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Obama decries U.S. companies’ overseas tax dodge

The Washington Post

President Barack Obama made a forceful case yesterday for stopping corporations from moving their headquarters overseas to avoid U.S. taxes, saying they were taking advantage of the American economic system and saddling the middle class with the bill.

These companies “renounce their citizenship, but get all of the rewards of being an American company,” Obama said at a news conference.

Obama praised regulations issued the day before by the Treasury Department aimed at making these so-called inversions, in which U.S. companies combine with foreign firms to reduce U.S. taxes, more difficult.

Tax avoidance is a global problem, Obama said, pointing to an enormous leak of documents from a Panamanian law firm that allegedly detail the offshore shell companies and tax shelters used by rich leaders around the world. “A lot of it is legal; that is exactly the problem,” he said.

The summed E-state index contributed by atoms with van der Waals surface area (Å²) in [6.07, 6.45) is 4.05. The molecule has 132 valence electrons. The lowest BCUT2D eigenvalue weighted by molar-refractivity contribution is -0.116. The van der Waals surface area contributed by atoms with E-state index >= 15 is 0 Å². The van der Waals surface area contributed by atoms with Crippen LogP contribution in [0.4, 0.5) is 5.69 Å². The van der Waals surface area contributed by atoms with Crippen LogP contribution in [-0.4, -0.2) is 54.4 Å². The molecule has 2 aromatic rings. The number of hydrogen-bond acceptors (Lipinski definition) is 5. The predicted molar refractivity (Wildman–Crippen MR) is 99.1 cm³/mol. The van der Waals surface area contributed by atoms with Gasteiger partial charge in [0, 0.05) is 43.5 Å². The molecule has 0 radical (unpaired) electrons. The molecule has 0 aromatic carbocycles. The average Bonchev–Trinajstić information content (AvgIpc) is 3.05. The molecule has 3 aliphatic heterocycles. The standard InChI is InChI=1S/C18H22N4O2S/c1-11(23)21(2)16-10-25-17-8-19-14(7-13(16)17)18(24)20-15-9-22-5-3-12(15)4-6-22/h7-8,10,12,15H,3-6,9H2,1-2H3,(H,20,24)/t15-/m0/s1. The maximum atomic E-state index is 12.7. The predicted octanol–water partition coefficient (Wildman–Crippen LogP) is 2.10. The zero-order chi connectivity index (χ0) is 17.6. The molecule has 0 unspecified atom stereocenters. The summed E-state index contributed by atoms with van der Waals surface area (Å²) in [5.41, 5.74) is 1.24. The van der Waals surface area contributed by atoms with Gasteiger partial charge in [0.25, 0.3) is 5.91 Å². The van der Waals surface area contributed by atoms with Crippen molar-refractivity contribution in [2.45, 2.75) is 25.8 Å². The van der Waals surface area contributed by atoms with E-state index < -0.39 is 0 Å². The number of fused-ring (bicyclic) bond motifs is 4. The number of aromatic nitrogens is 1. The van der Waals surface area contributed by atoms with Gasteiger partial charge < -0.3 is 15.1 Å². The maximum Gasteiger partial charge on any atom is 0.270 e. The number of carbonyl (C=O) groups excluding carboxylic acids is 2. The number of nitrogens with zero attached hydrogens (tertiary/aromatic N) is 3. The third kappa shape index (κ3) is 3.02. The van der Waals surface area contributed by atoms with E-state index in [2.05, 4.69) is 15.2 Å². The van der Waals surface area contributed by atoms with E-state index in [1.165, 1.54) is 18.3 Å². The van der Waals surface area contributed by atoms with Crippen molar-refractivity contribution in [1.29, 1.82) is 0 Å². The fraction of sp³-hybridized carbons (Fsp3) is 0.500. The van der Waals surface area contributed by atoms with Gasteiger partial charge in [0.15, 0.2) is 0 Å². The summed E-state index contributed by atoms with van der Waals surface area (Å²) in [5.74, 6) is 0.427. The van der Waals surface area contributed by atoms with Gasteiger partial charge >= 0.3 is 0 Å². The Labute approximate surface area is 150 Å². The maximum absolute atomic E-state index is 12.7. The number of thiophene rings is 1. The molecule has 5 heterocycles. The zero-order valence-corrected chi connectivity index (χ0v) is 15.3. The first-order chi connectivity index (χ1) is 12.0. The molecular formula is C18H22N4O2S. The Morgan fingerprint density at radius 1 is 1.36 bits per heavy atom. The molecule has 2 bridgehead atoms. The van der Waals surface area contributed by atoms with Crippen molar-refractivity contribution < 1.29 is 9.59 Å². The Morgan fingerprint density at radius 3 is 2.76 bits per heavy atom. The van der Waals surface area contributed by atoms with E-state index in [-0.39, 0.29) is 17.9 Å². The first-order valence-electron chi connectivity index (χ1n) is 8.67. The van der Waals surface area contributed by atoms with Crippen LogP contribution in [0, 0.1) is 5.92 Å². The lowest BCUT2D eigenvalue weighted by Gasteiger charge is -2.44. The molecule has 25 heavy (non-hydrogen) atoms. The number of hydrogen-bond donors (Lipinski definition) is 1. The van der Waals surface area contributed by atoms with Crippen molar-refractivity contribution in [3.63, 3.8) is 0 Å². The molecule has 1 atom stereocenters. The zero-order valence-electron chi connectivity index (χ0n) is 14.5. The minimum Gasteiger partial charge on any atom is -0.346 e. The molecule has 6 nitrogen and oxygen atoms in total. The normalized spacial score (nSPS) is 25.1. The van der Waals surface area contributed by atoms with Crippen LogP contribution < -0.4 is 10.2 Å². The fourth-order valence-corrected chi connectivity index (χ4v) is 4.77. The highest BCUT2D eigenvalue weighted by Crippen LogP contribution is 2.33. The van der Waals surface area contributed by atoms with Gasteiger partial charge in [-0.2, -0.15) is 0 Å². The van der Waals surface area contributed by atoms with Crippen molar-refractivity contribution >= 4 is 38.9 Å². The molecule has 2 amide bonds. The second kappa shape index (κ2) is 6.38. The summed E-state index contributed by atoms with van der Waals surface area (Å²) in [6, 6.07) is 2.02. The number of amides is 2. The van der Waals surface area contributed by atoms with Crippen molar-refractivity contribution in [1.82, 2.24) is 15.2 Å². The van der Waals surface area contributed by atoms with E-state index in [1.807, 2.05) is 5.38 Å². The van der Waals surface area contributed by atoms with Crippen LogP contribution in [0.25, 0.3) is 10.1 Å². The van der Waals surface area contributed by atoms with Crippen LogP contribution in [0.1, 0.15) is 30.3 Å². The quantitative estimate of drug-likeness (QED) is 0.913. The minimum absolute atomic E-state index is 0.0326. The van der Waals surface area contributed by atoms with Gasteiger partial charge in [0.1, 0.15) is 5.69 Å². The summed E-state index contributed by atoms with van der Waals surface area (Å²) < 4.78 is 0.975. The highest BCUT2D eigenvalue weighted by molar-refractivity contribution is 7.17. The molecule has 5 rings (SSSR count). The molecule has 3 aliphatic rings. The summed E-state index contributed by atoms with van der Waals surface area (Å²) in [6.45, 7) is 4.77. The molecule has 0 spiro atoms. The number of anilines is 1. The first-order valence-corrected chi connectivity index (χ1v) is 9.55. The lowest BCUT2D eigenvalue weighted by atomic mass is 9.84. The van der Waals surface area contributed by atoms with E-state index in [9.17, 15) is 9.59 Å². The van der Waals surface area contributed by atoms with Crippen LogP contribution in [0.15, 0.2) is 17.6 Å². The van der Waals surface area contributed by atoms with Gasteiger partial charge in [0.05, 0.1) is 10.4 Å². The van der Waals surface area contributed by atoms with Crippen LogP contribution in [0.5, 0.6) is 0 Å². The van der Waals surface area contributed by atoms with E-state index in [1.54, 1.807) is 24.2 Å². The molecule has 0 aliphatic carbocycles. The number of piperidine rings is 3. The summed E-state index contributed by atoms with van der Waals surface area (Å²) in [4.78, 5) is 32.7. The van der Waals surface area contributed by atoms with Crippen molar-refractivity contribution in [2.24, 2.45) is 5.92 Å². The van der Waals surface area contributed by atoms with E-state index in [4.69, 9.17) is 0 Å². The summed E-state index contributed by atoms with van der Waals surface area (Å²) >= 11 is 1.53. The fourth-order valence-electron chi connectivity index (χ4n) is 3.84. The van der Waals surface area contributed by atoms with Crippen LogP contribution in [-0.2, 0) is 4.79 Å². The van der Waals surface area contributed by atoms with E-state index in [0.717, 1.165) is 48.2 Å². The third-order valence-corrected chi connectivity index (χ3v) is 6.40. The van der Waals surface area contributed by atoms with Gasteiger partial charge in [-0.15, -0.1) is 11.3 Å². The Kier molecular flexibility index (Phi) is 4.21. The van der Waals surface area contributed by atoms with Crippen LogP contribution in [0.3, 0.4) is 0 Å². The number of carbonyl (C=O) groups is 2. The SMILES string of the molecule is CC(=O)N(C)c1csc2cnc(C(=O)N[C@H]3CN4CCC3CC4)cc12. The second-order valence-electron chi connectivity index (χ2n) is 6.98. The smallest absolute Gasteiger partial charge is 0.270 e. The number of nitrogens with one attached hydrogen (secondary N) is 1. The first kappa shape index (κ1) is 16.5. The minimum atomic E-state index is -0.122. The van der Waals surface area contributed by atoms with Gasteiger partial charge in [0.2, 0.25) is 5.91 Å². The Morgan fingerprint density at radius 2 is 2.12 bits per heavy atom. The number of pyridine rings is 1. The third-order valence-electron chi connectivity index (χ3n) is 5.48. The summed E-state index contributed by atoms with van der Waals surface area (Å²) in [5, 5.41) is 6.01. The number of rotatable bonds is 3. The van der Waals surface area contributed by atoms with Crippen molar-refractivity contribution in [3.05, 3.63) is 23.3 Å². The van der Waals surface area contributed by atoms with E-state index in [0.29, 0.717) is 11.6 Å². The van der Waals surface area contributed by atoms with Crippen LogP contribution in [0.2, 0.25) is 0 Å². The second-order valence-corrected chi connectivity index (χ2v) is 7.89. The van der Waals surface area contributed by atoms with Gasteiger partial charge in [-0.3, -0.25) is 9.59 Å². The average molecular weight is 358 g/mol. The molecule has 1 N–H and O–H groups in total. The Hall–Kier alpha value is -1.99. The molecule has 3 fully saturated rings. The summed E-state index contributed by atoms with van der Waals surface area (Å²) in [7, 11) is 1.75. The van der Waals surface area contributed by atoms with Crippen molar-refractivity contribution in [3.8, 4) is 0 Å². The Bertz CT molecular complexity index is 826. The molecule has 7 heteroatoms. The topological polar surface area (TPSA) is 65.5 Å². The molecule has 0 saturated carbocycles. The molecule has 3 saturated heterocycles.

The new Treasury Department rules come as the Obama administration has struggled to stem the tide of inversions. The regulations announced Monday were the administration’s third attempt to address the issue.

Despite the new rules, administration officials have continued to argue that stopping inversions will ultimately require congressional action. And business groups say inversions will continue to make financial sense as long as the U.S. corporate tax rate, 35 percent, remains the highest in the developed world.

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